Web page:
Speaker Nancy Pelosi announced on Tuesday that Democrat leadership will seek an agreement regarding another round of emergency coronavirus relief to bring before the House.
This is a significant step for the industry to advance the Coronavirus Economic Relief for Transportation Services (CERTS) Act, considering that bill needs another relief bill to include the language. Previous negotiations collapsed without a deal, leaving the industry discouraged that there may not be a relief bill until after the November elections.
Pelosi told lawmakers earlier that the House would remain in Washington, D.C., until an agreement is reached on coronavirus relief. The “remain” was later revised to allow House members to return to their districts, with at least 24 hours’ notice if they’re needed back.
The development likely reflects both the growing pressure from House Democrats to pass a relief bill before the November elections, after returning from their home districts where they heard from constituents. Many constituents remain in dire financial straits, including the bus and motorcoach industry, as a result of closing the economy earlier this year.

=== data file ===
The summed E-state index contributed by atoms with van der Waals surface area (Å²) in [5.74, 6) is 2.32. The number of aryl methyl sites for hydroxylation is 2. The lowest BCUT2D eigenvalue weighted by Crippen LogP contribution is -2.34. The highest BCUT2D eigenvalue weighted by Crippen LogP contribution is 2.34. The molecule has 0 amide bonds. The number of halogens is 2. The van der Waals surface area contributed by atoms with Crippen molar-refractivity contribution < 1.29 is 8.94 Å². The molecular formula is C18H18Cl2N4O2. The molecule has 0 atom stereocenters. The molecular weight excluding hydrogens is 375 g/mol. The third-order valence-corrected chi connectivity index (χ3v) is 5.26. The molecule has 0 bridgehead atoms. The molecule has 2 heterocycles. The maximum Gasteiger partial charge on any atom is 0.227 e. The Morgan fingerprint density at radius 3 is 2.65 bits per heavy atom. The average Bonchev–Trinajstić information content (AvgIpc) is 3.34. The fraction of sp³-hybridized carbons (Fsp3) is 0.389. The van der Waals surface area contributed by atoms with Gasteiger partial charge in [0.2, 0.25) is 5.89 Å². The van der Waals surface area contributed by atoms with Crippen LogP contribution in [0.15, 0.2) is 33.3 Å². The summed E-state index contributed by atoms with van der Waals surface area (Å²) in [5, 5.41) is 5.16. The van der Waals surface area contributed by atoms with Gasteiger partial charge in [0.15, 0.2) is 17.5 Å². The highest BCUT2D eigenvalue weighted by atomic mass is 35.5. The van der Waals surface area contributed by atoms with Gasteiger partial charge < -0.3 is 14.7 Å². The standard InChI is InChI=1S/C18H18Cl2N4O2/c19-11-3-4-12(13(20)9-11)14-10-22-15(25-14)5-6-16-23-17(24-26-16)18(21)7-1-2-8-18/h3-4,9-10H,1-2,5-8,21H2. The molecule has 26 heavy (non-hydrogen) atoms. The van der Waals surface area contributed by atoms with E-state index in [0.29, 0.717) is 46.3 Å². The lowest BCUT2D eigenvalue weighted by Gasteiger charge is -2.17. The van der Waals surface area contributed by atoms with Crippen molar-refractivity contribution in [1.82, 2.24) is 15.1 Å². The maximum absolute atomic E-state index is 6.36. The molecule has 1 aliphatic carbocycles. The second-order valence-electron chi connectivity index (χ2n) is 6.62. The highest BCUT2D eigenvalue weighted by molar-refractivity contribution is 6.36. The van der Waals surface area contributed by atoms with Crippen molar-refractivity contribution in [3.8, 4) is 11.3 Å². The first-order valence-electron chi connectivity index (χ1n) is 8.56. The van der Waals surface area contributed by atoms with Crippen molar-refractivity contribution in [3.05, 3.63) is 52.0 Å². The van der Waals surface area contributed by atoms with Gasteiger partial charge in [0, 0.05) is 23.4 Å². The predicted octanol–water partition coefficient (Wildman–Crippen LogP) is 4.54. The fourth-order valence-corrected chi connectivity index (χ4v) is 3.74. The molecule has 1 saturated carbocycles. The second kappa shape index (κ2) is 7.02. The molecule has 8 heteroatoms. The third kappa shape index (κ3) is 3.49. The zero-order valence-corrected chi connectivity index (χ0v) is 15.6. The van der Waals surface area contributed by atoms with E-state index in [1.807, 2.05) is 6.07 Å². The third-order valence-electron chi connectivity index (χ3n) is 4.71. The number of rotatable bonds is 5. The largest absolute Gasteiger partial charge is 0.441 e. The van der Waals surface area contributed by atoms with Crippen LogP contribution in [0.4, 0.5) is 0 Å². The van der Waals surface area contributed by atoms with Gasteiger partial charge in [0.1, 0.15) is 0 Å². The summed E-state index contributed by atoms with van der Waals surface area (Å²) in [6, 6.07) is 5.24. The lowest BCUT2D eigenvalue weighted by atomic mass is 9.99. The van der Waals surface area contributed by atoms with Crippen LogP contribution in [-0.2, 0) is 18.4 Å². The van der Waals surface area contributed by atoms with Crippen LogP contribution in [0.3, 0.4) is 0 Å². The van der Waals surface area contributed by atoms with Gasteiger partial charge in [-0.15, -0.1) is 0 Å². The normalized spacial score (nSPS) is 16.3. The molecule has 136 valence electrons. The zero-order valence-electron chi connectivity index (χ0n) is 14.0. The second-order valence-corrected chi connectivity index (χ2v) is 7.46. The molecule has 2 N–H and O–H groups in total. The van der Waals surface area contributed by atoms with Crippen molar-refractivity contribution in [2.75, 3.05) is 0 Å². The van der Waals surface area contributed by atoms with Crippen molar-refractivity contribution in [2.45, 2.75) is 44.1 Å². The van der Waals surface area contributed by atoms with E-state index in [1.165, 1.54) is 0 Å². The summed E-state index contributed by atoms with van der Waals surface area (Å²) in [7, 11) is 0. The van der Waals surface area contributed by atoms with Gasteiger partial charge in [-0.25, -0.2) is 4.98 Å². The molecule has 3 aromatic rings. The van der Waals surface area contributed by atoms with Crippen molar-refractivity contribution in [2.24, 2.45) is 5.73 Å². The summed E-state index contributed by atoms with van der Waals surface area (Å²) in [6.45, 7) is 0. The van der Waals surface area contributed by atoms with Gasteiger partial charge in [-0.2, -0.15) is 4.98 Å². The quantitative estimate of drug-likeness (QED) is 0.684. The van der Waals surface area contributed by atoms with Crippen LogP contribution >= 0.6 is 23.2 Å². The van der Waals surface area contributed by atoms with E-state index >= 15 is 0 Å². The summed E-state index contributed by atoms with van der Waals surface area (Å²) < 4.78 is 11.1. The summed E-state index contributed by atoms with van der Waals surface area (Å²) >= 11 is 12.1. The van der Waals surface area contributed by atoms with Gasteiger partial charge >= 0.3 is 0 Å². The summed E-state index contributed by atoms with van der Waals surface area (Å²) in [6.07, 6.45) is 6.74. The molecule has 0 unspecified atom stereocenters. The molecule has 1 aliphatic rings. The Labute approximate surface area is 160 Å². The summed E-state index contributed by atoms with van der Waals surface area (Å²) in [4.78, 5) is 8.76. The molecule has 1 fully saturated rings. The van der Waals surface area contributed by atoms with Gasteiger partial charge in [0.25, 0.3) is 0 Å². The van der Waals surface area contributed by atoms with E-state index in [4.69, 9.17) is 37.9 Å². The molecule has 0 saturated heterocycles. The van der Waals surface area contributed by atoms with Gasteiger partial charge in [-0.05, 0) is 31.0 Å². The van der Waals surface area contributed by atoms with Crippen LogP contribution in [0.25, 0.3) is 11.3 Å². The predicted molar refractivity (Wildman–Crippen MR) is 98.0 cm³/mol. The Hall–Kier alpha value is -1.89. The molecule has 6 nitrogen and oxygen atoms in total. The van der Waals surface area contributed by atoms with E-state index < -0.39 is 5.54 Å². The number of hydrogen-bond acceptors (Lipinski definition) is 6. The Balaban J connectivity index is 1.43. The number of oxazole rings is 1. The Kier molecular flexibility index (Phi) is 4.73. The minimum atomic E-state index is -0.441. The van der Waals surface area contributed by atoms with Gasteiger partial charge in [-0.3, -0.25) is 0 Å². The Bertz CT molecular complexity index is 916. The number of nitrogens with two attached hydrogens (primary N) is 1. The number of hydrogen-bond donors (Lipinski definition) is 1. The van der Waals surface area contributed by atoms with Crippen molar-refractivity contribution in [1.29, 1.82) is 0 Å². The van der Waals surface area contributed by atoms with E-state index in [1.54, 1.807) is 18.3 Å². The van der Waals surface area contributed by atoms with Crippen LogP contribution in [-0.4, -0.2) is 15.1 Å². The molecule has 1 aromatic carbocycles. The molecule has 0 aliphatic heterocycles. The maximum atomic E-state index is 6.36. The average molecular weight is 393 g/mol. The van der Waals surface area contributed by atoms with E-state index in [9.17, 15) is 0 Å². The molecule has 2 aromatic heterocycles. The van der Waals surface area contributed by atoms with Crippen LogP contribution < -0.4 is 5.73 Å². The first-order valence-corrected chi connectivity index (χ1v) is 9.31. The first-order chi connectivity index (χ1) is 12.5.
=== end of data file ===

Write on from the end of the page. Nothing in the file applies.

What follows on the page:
The House passed a $3.4 trillion relief package on a partisan vote in May that was rejected by the Senate. The Republicans offered legislation last week that targeted $600 million of relief in a so-called “skinny bill.”
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On a call with the Democrat caucus earlier Tuesday, Pelosi was quoted as stating, “A skinny deal is not a deal.”
Meanwhile, the industry has not stopped seeking cosponsors for the CERTS Act, which has now garnered support from 40 senators and 118 representatives. Larry Killingsworth, president and CEO of the United Motorcoach Association told members, “If you do not see your legislators on the list, it is time to call them and encourage them to sign on as a cosponsor.”
Paraphrasing one member of the House last week, “I will be glad to cosponsor H.R. 7642 if someone from my district would just give me a call and ask me.” A motorcoach company owner later contacted the congressman and he was true to his word – the representative is now a cosponsor.
Editor’s Note: Reprinted with permission from Bus & Motorcoach News and edited for style. Read the original post.